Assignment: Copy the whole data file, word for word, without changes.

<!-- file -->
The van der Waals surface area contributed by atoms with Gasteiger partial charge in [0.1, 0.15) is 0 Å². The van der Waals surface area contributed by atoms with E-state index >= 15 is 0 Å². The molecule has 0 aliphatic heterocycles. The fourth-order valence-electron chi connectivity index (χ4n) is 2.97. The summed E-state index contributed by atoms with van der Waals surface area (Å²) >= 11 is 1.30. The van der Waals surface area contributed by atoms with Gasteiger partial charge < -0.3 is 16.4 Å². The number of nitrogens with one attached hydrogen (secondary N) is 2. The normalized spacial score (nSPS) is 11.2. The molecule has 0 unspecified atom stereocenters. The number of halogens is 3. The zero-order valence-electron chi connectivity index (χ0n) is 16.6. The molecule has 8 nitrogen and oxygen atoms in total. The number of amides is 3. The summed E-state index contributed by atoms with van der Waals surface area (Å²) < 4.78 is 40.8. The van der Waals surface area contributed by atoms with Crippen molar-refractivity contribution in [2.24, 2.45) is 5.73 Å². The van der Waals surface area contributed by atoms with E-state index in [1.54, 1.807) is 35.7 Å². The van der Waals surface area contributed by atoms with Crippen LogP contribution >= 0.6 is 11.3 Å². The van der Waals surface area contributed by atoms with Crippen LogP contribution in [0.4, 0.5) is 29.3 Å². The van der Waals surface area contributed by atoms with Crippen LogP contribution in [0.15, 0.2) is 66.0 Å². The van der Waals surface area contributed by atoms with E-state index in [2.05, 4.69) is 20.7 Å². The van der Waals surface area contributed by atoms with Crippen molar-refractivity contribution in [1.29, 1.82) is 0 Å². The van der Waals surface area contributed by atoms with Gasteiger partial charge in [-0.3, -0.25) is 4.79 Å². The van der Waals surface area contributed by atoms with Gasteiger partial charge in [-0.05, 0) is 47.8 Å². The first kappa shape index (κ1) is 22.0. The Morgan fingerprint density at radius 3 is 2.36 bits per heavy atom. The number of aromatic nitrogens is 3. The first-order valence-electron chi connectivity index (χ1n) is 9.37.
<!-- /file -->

The van der Waals surface area contributed by atoms with Gasteiger partial charge in [0.1, 0.15) is 0 Å². The van der Waals surface area contributed by atoms with E-state index >= 15 is 0 Å². The molecule has 0 aliphatic heterocycles. The fourth-order valence-electron chi connectivity index (χ4n) is 2.97. The summed E-state index contributed by atoms with van der Waals surface area (Å²) >= 11 is 1.30. The van der Waals surface area contributed by atoms with Gasteiger partial charge < -0.3 is 16.4 Å². The number of nitrogens with one attached hydrogen (secondary N) is 2. The normalized spacial score (nSPS) is 11.2. The molecule has 0 unspecified atom stereocenters. The number of halogens is 3. The zero-order valence-electron chi connectivity index (χ0n) is 16.6. The molecule has 8 nitrogen and oxygen atoms in total. The number of amides is 3. The summed E-state index contributed by atoms with van der Waals surface area (Å²) < 4.78 is 40.8. The van der Waals surface area contributed by atoms with Crippen molar-refractivity contribution in [2.24, 2.45) is 5.73 Å². The van der Waals surface area contributed by atoms with E-state index in [1.54, 1.807) is 35.7 Å². The van der Waals surface area contributed by atoms with Crippen LogP contribution >= 0.6 is 11.3 Å². The van der Waals surface area contributed by atoms with Crippen LogP contribution in [0.4, 0.5) is 29.3 Å². The van der Waals surface area contributed by atoms with Crippen LogP contribution in [0.15, 0.2) is 66.0 Å². The van der Waals surface area contributed by atoms with E-state index in [2.05, 4.69) is 20.7 Å². The van der Waals surface area contributed by atoms with Crippen molar-refractivity contribution in [1.29, 1.82) is 0 Å². The van der Waals surface area contributed by atoms with Gasteiger partial charge in [-0.3, -0.25) is 4.79 Å². The van der Waals surface area contributed by atoms with Gasteiger partial charge in [-0.05, 0) is 47.8 Å². The first kappa shape index (κ1) is 22.0. The Morgan fingerprint density at radius 3 is 2.36 bits per heavy atom. The number of aromatic nitrogens is 3. The first-order valence-electron chi connectivity index (χ1n) is 9.37.